Itanium? I-t-a-n-i-u-m?* HP NonStop Commits To Going x86

With the sun apparently setting on the Itanium RISC processor, despite HP’s best efforts, which include a remarkable turnaround in server shipments in the last quarter, the world’s largest IT vendor is announcing that at some point in the future it’s NonStop (Tandem) platform will run on the x86 architecture. The timing is not the issue, said Randy Meyer, VP and GM, Integrity Servers, HP, so much as the commitment to deliver a bulletproof solution that is production ready.

“We’ve been working on this for several years. I’ve got code running in labs, and the development process is in place.”

The customer base loves this, he said, but they are risk-averse, and the entire ecosystem – platform, tools and middleware – needs to be ramped up before the release. Meyer said they call it scaffolding internally. “It takes time and you have to have each of them test before you can build that scaffolding.”

Even once the scaffolding is in place, it’s still not ready for prime time, he said. The next step is extensive customer testing “before we could ever declare to customers this is ready”.

The end-result, he said is that he’s “less schedule-driven on this and more rock-solid, bulletproof driven. The customers are happy with this. What they want is early warning.”

The company also announced new Integrity NonStop blade servers based on the Intel Itanium processor 9500 series. It said customers will see 50% greater performance in the same footprint when moving to the BladeSystem NB56000c or NB56000c-cg.

According to a prepared statement from IDC’s Jean Bozman, research vice president, demands for round-the-clock, web-enabled access to mission-critical business services are driving increased requirements for systems that are secure and highly available. “Extending HP NonStop to an x86 server platform shows a deep level of investment in maintaining the NonStop technology for mission-critical workloads in financial markets, telecommunications and other industries. At the same time, it brings new levels of availability to x86-based standardized data center infrastructure.”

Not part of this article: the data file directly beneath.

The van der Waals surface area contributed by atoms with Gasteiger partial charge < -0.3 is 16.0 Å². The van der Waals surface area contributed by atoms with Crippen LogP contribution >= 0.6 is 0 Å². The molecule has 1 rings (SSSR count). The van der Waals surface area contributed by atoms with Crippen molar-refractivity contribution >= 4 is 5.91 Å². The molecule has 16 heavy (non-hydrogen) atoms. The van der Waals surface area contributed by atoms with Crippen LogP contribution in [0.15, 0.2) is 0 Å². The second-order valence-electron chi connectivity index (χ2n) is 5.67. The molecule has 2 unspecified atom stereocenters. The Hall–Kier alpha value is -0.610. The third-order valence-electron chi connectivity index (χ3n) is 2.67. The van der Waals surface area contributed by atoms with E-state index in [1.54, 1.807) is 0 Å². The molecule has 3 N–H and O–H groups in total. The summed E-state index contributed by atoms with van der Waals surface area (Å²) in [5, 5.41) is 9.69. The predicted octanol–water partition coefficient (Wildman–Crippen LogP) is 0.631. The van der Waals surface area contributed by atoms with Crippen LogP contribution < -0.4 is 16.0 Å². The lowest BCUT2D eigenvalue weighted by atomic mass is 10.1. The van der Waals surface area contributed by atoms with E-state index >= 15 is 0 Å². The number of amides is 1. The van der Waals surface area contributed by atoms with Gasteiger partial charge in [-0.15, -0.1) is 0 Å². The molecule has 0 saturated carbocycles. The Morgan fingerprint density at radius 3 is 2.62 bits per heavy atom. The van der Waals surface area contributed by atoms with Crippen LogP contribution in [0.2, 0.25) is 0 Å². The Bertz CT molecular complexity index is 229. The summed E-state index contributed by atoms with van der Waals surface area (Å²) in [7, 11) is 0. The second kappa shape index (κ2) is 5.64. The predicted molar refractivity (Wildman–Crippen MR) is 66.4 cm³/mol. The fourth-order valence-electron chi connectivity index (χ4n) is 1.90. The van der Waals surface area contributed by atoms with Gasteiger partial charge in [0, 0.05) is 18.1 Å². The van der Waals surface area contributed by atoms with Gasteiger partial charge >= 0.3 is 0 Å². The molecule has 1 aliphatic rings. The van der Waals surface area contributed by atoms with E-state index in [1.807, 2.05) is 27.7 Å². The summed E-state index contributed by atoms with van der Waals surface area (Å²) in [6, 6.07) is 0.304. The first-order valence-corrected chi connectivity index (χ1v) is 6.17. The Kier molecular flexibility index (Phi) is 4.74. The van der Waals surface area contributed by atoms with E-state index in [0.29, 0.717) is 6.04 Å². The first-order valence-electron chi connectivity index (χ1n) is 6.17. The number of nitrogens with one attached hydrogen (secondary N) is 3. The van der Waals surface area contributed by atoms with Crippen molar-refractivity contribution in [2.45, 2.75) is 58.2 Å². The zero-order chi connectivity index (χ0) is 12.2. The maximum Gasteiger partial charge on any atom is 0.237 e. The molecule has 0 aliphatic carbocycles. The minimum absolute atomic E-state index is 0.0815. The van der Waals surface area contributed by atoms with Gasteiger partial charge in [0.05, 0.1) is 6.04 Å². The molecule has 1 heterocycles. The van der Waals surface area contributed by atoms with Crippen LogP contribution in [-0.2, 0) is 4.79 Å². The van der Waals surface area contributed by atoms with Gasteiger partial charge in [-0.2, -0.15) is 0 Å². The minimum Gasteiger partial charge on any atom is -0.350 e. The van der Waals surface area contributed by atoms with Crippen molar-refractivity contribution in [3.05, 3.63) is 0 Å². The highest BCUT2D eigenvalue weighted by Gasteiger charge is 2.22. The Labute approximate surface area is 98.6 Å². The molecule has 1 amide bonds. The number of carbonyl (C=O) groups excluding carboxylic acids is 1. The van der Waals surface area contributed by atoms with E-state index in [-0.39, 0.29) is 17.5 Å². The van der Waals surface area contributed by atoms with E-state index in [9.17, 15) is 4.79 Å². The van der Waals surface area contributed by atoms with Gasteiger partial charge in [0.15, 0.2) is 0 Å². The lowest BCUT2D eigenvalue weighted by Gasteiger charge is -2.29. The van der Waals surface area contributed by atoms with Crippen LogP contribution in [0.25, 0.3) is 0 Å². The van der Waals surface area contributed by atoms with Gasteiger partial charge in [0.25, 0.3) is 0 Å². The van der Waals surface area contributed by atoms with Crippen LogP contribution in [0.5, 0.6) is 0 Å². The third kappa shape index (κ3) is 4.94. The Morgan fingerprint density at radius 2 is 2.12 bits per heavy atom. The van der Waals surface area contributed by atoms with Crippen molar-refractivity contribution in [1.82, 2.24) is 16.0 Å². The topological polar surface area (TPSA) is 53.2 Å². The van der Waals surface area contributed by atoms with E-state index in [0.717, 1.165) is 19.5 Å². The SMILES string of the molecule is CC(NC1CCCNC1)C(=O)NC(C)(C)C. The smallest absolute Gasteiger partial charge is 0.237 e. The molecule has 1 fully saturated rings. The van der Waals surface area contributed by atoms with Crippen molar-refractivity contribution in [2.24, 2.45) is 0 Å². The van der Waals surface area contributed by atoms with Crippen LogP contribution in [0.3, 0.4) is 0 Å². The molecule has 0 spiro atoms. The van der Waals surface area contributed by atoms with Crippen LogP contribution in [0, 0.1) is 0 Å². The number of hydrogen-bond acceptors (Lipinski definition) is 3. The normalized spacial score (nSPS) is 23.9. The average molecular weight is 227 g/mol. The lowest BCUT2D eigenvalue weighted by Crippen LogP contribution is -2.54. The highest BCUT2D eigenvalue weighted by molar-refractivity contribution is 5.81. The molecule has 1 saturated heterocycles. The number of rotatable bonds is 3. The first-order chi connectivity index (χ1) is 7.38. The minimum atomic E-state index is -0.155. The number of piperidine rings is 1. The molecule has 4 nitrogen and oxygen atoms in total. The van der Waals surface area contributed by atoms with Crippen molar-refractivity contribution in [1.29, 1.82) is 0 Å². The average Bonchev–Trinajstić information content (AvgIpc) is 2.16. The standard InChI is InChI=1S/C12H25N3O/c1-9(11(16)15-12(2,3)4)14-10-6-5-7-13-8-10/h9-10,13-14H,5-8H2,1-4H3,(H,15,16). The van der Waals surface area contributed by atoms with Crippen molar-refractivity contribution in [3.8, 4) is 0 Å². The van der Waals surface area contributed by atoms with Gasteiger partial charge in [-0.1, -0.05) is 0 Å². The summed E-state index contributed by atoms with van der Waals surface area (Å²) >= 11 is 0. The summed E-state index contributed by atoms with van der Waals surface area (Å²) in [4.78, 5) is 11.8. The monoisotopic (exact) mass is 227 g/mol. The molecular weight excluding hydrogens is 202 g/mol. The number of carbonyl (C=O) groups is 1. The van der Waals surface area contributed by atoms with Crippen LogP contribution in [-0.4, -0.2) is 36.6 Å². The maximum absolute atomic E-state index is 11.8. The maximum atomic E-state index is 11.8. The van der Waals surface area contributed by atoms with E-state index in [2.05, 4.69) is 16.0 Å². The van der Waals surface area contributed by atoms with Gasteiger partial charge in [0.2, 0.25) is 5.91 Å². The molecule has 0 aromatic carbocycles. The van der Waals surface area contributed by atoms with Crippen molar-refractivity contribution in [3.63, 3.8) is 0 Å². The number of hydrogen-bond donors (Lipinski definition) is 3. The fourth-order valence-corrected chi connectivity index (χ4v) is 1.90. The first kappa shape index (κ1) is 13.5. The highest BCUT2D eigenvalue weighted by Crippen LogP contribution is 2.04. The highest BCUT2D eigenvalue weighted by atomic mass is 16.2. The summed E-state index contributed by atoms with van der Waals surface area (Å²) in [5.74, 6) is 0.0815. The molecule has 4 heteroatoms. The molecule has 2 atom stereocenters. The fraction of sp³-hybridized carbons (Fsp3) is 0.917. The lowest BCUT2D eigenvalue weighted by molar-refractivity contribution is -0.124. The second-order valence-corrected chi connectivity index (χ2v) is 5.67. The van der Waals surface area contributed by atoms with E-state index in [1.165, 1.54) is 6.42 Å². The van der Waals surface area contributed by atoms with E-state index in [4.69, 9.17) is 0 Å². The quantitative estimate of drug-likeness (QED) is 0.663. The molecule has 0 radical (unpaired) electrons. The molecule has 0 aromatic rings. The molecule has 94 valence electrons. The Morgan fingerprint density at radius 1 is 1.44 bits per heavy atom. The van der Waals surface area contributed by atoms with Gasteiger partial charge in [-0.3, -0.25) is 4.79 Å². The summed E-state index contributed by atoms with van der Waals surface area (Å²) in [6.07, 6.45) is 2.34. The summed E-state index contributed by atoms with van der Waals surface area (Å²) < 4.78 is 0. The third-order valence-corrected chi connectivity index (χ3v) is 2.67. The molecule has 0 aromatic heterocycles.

Itanium has had a troubled history which has not been helped with the ongoing defection from the Unix operating system. In the second quarter Gartner reported that RISC/Itanium Unix revenue fell 22.6% as that segment continued to suffer from migrations to alternative platforms as users sought lower cost alternatives and more flexibility.

On a much more positive note – if not for Dell – HP grew its server shipments by more than 5% in the third quarter, ‘halting a slump of eight consecutive quarters of shipment declines,’ according to preliminary market data from Gartner. On the other hand Dell, which had been the main beneficiary of these declines, saw its shipments drop by more than 14% in the quarter.

Meyer said NonStop is known for its dependability and runs the payment engines around the world, as well as mobile systems and anything that has a real-time component. Customers include 8 of the top 10 world banks, all of the top 10 global manufacturing companies, and processes more than $122 billion of fuel transactions in the United States.

The dilemma for customers – and HP – is that they’re seeing all these major trends like mobility, Big Data and cloud and they’re changing how people build applications, said Meyer. People are saying I want my transaction systems, my core systems always on, and my data center standardized, but without threatening my operations.

We’ve been getting consistent pressure from NonStop customers that need it to be solid, proven, nothing changed and to integrate all this really cool stuff around mobile,. make it easy and seamless, he said. “So we’re trying to figure out a way to do the best of both.”

 

Goodbye Itanium?

Clabby Analytics’ ten reasons why Itanium servers will not be around for the long haul:

1. The broken ecosystem;

2. Increased competition;

3. The market migration trend from HP/UX to Linux on x86;

4. The cost of continued development;

5. Margin pressures;

6. Lack of volume manufacturing;

7. Unclear workload definition;

8. Customer disinterest (as manifest in the Itanium the sales stasis pattern described earlier);

9. Strategic directions (spending on unneeded programs such as HP’s converged infrastructure environment, HP’s Project DragonHawk, and HP’s Project HydraLynx?); and because

10. There is Itanium end-of-life plan in place (a good indicator that Itanium will phase out).

 

* With apologies to Jim Mora and his wonderful “Playoffs” rant

 

 

Author: Steve Wexler

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